4 comments:

twofinches said...

I think that the most crushing comment came from the very first person I ever told about what I was facing in my home. She was a member of our church and we were in the church kitchen getting ready for an event. I am not sure why I opened up to her but when I did she turned and said "Everyone has a hard life you know. You made your bed and now you have to figure out how to lie in it". It cut me and I closed up tight.

I like the way you said this:
"We'd all be so relieved if we tuned into the end of each of the sentences"...how right you are!

Tanya T. Warrington said...

Twofinches,

What a difficult situation. I feel for the pain you must have felt in response. It's no wonder you closed up. Your situation needed a sensitive person with some education.

She probably did not even realize what she was condemning you to. Or if she did, maybe she was responding well because of her own wounds. It's sad that the general public is not more aware of the circumstances and needs of abuse victims. People get a lot of bad advice.

Anonymous said...

Your story sounds much like my wife's story. I remember as an adult my wife finally confronted her mom and told her that her uncle molested her when she was just a child. The first words out of her mothers mouth was, "if that true....". It devasted ny wife once again.
I am so thankful to the Lord that he as enabled me by His grace to be there for my wife. It has not been easy. She has bi-polar 2 and she has OCD. Thats a bad combo.
I have had friends and family tell me that divorce is an option. It never was an option. I love my wife. The real "her" is a wonderful and loving wife. I count it a blessing to be the only person in her life that actually loved her. God has gloriously saved her and one day she will be finally totally delivered from all the hurt.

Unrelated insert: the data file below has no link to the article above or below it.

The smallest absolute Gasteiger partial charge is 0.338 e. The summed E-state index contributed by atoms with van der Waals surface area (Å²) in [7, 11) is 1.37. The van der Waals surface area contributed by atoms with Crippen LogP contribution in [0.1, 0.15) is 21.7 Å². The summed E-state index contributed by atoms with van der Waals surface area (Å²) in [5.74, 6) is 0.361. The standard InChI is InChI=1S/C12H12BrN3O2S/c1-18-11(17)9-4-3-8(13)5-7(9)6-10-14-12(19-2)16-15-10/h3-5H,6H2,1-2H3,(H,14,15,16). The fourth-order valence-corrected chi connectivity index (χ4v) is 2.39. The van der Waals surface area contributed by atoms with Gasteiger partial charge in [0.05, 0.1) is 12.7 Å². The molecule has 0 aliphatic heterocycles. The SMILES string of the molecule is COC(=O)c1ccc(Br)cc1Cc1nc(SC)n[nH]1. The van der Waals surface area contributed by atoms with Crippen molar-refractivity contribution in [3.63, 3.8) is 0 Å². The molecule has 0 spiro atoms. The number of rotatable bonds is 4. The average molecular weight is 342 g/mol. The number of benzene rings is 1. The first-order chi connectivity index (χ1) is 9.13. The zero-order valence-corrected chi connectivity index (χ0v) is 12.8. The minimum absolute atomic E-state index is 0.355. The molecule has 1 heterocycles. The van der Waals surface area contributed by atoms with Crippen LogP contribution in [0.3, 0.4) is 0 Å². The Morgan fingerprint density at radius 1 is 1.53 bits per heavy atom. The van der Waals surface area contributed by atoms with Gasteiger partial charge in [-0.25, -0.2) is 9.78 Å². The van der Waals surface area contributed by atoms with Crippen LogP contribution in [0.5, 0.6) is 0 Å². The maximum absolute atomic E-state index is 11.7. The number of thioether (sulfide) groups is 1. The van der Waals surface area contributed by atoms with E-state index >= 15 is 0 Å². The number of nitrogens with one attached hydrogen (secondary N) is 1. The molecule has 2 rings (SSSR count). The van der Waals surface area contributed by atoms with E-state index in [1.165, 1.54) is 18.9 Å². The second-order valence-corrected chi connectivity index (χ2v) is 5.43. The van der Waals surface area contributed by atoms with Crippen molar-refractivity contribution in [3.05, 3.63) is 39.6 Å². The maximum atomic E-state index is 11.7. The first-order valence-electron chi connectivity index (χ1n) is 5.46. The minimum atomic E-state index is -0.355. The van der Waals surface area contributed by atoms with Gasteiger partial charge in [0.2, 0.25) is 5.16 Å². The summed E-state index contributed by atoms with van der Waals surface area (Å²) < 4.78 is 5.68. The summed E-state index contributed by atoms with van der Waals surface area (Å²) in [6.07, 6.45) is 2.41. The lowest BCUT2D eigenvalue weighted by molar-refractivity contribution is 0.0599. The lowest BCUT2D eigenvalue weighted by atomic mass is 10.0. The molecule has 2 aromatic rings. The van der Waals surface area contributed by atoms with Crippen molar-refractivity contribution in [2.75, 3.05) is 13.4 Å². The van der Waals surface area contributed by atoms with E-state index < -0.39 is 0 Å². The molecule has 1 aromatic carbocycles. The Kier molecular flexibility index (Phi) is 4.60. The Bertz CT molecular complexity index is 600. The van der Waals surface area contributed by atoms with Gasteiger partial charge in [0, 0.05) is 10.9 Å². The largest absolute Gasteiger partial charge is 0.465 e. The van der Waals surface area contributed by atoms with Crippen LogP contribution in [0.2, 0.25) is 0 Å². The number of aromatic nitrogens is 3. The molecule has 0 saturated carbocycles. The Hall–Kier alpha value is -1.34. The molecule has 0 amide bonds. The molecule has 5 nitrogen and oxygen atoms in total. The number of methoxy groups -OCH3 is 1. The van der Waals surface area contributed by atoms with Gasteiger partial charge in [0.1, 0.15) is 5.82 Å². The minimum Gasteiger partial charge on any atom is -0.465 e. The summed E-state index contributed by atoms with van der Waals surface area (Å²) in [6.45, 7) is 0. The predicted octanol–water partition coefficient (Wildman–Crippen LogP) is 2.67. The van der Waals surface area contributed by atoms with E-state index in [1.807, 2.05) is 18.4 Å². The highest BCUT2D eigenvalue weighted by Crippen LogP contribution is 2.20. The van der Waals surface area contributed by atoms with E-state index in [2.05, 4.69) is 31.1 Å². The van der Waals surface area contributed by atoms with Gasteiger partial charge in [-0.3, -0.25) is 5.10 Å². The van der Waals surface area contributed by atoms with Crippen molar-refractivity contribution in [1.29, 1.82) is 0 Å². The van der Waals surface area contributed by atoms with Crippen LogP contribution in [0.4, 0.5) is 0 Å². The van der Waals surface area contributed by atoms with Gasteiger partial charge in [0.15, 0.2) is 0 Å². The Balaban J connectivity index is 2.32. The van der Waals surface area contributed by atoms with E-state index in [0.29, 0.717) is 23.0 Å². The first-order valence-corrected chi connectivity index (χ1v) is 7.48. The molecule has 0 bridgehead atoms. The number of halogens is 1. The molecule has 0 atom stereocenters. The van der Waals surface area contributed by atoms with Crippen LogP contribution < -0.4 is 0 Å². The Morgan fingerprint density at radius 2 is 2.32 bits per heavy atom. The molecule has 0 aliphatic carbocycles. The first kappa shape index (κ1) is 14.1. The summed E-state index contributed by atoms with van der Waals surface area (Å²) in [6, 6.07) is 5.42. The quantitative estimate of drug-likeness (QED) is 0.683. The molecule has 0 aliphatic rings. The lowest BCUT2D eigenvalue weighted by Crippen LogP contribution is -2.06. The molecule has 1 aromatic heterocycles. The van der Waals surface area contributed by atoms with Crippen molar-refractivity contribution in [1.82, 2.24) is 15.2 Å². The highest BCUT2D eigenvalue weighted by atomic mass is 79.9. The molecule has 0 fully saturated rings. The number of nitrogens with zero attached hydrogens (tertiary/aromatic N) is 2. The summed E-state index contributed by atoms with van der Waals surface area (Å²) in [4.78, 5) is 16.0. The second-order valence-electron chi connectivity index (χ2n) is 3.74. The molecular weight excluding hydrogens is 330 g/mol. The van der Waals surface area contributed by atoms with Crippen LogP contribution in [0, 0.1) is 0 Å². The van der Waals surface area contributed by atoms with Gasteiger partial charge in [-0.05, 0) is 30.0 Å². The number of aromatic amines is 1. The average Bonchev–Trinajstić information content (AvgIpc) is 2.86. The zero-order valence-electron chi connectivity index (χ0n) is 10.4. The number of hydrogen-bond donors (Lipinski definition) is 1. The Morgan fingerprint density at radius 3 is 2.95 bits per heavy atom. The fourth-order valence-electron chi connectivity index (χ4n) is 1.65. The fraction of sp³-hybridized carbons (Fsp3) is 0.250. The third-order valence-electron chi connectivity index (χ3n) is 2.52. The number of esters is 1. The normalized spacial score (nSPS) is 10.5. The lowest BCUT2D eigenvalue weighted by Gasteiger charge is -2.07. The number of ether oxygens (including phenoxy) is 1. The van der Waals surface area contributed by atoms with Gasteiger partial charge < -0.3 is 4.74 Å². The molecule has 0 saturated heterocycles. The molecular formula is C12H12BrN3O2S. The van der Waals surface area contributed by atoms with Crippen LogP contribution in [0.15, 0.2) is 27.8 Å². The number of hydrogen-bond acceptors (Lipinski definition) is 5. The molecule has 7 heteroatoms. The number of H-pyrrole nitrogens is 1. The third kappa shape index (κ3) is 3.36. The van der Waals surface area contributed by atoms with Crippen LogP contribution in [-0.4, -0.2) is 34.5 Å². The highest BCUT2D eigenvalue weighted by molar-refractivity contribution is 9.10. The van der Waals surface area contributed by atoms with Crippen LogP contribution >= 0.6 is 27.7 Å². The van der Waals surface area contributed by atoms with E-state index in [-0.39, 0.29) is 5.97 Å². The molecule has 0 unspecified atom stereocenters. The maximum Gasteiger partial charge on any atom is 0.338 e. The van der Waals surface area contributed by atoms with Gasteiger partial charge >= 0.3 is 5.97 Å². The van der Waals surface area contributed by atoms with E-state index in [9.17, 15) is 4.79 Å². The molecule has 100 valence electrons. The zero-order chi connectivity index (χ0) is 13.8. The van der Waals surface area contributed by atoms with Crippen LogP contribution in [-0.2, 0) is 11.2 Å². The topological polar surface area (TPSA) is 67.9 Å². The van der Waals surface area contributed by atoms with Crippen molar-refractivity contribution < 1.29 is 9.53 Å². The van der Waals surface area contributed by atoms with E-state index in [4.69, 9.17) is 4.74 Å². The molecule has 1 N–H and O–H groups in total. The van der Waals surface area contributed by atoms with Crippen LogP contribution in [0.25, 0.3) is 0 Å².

Tanya T. Warrington said...

Anonymous husband,
God's continued blessing on your journey of loving a wife who has been through the horrors of abuse. Love is a wonderful medicine for your wife's recovering heart.

Bi-polar and OCD are difficult things to deal with for both you and your wife. But the way you are inviting God's help will make a big difference. I will be praying for both of you.

Hang in there!

Recommended Books

  • 10 Lifesaving Principles for Women in Difficult Marriages by Karla Downing
  • A Way of Hope by Leslie J. Barner
  • Angry Men and the Women Who Love Them by Paul Hegstrom
  • Battered But Not Broken by Patricia Riddle Gaddis
  • Boundaries by Dr. Henry Cloud and Dr. John Townsend
  • Bradshaw on the Family by John Bradshaw
  • Caring Enough to Forgive/Not Forgive by David Augsburger
  • Codependent No More by Melody Beattie
  • Healing the Wounded Heart by Dr. Dan B. Allendar
  • Keeping the Faith: Questions and Answers for the Abused Woman by Marie M. Fortune
  • Perfect Daughters by Robert J. Ackerman, Ph.D.
  • Recovery: A Guide for Adult Children of Alcoholics by Herbert L. Gravitz and Julie D. Bowden
  • Safe People by Dr Henry Cloud and Dr. John Townsend
  • Slay Your Own Dragons by Nancy Good
  • The Cinderella Syndrome by Lee Ezell
  • The Dance of Anger by Harriet Goldhor Lerner, Ph.D.
  • The Search for Significance by Robert S. McGee
  • Turning Fear to Hope by Holly Wagner Green
  • When Violence Comes Home: Help for Victims of Spouse Abuse by Tim Jackson and Jeff Olson
  • Why Does He Do That? by Lundy Bancroft